Tag: healthy recipes

Healthier Holiday Treats

Christmas is fast approaching! We are less than 2 weeks out and I’m about to buckle down on my holiday baking. This year my naturopath is hosting her first annual Christmas Cookie Exchange geared towards those with food allergies, sensitivities and dietary restrictions of every kind! How BRILLIANT is that. I think it’s awesome and a great way to include those who might otherwise feel left out around the holidays.

I just ran a couple of test batches of the cookies I will be making and gifting this year. I’ve selected Snickerdoodles and Mocha Chocolate Chip Cookies. Snickerdoodles because Christmas and Mocha Chocolate Chip because we all need some chocolate in our lives (do you like how I made that all inclusive? Ok maybe I need some chocolate in my life, at all times…). YUM! The best part? They are both Gluten & Refined Sugar Free, Paleo and Vegan… and they taste awesome!! That’s right, no all purpose flour, butter, eggs, milk, OR white sugar but still delicious.

I use to be a baking machine but when I initially got sick, baking became the least of my worries and was the furthest thing from my mind. When I started feeling better and the urge to bake came back, it became much more challenging to do so because of my newfound dietary restrictions. At first, it was very discouraging. In reality, my experience with and exposure to baking with healthier, alternative ingredients was non-existent and I simply needed a little education on the matter (aka trial and error). 

I’ve tried a variety of recipes from various bloggers over the last year and I’ve struggled to find someone whose recipes could not only suit my ever changing dietary needs but also consistently tasted fantastic (I was a baker and come from a background of sugar and flour, winning combinations in the taste department… I have REALLY high standards with the things I create and refuse to let “healthy” translate to “less than stellar”). If you’re looking for healthier alternatives to your favorite holiday treats, I honestly think I’ve found the perfect girl for you. 

Enter Rachel Connors and her blog, Bakerita. I seriously encourage you to check out Bakerita and the story behind it. I made one of her recipes when I was in Georgia visiting my family over Thanksgiving and was pleasantly surprised to find that the recipe I choose was both delicious AND doable. By that I mean there weren’t any crazy, only going to use once a year ingredients (another pet peeve with health geared recipes… ugh!).

Since nixing refined sugar, I’ve stuck with using pure maple syrup and honey as sweeteners for dessert recipes. I’ve now expanded that to include organic maple sugar and coconut sugar and that opens up the door to things like COOKIES, which really rely on the granulated texture that sugar normally brings to the table. All of the new recipes on Bakerita are gluten, refined sugar and dairy free.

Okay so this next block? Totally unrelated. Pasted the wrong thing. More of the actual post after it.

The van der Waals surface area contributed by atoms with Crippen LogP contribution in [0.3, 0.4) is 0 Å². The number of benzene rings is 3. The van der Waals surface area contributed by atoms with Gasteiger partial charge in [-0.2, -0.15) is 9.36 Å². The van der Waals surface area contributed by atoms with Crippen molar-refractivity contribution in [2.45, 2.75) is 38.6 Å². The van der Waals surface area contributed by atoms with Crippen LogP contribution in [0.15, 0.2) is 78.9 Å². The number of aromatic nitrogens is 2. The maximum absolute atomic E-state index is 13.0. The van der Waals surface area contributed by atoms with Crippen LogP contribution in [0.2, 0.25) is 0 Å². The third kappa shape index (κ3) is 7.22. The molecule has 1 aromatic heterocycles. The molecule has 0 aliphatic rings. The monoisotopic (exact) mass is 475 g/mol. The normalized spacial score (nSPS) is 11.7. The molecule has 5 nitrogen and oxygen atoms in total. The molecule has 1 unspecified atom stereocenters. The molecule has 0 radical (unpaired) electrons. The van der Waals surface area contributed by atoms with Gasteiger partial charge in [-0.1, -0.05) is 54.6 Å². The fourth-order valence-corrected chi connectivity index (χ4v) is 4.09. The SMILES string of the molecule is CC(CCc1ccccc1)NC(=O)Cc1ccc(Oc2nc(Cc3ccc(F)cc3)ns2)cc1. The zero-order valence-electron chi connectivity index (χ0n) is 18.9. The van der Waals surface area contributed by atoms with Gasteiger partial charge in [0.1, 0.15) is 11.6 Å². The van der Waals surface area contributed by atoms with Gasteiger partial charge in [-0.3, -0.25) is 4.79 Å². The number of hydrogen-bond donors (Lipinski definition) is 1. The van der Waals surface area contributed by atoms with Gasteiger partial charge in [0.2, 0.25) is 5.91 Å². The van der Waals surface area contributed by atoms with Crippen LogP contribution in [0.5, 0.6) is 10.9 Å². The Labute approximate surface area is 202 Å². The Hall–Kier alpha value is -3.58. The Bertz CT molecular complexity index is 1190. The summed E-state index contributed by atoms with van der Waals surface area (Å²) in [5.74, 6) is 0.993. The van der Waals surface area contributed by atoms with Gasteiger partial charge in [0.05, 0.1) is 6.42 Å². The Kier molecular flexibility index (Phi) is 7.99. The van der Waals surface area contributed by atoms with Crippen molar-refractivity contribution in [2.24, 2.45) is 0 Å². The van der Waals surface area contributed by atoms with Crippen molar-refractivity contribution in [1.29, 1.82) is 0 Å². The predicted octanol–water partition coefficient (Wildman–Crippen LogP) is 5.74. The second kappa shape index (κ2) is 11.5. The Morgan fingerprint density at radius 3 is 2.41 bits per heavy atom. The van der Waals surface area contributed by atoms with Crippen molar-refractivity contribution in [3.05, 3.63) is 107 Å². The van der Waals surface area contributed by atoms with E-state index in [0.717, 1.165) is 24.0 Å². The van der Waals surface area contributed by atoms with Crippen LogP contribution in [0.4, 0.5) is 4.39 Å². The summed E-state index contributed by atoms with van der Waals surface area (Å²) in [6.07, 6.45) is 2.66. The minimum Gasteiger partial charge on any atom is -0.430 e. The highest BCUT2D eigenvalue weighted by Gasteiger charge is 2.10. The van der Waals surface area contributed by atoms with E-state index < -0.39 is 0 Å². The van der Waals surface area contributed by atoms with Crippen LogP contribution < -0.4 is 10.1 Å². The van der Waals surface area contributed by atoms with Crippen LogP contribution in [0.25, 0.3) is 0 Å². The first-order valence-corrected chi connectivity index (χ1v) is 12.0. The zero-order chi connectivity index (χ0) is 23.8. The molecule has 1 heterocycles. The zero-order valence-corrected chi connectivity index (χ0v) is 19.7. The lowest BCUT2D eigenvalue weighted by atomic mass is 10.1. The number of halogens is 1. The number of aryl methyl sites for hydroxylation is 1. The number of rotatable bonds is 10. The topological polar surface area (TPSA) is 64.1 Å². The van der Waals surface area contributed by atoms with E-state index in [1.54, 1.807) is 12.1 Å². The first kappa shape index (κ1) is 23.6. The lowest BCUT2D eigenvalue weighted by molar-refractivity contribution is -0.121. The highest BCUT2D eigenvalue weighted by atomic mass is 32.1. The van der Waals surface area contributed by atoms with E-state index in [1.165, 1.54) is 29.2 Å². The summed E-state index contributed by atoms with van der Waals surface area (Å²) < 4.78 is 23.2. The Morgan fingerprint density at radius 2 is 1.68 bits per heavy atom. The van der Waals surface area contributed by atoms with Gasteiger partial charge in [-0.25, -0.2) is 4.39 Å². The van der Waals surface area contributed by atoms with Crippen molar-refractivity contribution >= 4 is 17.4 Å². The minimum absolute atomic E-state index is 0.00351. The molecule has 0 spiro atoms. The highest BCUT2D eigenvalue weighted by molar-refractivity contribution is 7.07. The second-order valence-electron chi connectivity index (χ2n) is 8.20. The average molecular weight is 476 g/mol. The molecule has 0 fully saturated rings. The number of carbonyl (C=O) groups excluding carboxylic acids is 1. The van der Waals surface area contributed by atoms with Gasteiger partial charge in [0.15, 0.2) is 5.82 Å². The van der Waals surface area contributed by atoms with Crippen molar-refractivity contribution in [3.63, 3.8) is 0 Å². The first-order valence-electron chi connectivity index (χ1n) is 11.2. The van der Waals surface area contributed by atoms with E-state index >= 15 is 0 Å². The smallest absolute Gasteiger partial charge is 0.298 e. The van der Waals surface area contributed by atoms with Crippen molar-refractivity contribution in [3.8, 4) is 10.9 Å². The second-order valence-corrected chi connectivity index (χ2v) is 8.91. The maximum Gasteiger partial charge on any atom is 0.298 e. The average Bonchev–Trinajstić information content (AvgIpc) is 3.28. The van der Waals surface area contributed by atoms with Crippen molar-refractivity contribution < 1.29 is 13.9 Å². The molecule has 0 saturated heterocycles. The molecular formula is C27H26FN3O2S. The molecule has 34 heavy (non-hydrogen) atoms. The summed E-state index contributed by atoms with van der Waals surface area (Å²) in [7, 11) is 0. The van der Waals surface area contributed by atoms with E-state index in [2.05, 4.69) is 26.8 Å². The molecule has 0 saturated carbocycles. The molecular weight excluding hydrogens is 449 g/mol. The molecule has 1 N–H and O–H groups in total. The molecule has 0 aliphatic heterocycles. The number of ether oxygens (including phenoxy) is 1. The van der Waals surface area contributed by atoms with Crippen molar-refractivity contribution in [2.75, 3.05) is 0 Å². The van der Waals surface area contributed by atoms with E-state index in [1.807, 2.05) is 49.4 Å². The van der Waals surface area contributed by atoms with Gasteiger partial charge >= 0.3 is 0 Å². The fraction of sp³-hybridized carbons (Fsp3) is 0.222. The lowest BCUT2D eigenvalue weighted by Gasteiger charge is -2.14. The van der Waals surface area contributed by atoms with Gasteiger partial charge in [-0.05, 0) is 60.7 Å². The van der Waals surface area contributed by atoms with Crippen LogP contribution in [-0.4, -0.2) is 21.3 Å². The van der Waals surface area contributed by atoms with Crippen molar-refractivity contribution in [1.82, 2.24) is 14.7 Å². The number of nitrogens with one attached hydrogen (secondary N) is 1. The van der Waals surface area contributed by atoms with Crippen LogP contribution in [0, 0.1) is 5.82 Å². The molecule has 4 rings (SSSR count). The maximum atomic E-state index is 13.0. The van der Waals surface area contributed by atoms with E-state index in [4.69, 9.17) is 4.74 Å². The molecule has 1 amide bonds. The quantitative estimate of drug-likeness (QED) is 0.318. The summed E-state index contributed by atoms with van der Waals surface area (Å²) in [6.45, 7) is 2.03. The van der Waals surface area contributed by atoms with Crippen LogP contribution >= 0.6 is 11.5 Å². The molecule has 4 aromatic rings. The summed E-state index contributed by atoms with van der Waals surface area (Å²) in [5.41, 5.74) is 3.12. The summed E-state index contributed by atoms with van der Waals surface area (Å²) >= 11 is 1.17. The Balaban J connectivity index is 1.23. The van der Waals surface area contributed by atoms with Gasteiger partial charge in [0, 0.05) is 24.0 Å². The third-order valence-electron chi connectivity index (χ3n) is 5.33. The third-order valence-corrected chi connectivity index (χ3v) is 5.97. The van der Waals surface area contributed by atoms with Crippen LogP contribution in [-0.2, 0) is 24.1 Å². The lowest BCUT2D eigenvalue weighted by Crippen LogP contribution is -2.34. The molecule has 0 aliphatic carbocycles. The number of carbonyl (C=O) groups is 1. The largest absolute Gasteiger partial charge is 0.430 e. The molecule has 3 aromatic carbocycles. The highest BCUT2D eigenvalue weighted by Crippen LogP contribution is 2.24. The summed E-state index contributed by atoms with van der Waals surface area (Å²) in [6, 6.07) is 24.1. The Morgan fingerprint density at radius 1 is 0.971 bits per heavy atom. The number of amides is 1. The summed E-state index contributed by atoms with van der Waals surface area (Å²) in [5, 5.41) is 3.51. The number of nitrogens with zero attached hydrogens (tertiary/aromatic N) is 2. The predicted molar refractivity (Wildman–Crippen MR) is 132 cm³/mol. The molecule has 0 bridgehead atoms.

This is a great article on baking with sugar alternatives, if you’d like to learn more. 

Whether you have your own specific dietary restrictions this holiday season, are trying to cook or bake for someone with them or simply want to enjoy food that tastes good and incorporates more health conscious ingredients, you need to know that it is possible and it doesn’t have to be hard.

Last Christmas was an overwhelming one for me on the food front. I knew what I couldn’t eat but I really didn’t have any idea what foods I could eat. By that, I mean I just wasn’t aware of all of the options that are out there – 
in both the sweet and savory departments! – for someone trying to avoid some of the most common ingredients. This year will be a different story for me, and it can be for you too.

Check back soon for a post on pantry staples for health conscious baking!

How To: Homemade Vanilla Extract

We’re already almost through November. Can you believe that?! I realize we’re only a week post Thanksgiving and most people don’t want to start thinking about Christmas yet but it is less than 4 weeks away. If you haven’t already, many of you will soon be starting your Christmas shopping lists and trying to come up with something creative to get those special someones on your list.

I’m a giver by nature and I love Christmas shopping for my family and close friends. It brings me so much joy. I’m the kind of gift giver who may or may not ask for recommendations on things you want but always strives to find a gift that will be extra special and meaningful for everyone on my list. This brings me to last year’s gift which is the subject of today’s post.